Saturday, October 9, 2010

Visiting Kachchh

I just returned from a wonderful trip to the western most tip of India, Kachchh, now a part of the state of Gujarat. Kachchh means land that gets intermittently wet and dry (and is also the root for the word tortoise in Sanskrit) and here are found wet lands in the rainy season that dry up once the rains are over each year. The area, though a part of Gujarat, retains its cultural and historical identity and its ties to the neighbouring regions of Rajasthan and Sindh in Pakistan are still evident. Kachchh is bounded by the Gulf of Katchchh and the Arabian Sea on the west. The Great Rann of Kachchh, a part of the Thar desert, and the Little Rann of Kachchh (Rann means saltmarsh) form the northern and eastern parts of the district and the Banni grasslands lie in the south, forming a unique ecosystem.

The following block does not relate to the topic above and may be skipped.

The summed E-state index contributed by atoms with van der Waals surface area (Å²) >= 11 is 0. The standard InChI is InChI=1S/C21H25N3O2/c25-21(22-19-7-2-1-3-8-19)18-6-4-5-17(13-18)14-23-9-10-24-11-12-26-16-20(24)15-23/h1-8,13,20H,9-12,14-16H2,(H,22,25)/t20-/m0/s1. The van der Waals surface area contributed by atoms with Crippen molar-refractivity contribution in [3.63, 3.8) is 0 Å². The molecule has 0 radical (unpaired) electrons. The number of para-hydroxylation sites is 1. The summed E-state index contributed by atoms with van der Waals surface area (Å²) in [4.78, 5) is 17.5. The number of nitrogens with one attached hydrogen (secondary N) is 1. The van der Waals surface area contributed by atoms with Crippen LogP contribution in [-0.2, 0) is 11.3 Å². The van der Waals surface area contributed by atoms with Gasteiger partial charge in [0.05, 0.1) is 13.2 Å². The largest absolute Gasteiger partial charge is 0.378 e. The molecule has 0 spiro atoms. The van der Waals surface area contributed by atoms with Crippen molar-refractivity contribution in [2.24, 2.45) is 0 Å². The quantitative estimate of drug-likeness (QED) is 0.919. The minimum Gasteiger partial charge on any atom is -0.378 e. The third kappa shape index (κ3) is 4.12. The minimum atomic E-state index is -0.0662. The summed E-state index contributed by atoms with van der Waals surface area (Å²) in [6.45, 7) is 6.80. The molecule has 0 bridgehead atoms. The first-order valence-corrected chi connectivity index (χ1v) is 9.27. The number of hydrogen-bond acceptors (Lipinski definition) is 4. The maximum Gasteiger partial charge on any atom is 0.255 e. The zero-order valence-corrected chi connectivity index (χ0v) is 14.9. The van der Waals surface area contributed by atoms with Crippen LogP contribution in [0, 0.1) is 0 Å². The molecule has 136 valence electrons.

I was visiting to attend a conference on the maritime history of Gujarat, titled Gujarat and the Sea - the first of its kind, to be organized in Mandvi, which served as a major port for this region. In addition, the organizers arranged for groups to travel and visit different regions of Kachchh, which are quite remote and hard to access. I plan to write a brief account of each of the five days that I spent there, but I begin with a few pictures that capture the overall spirit of the region.

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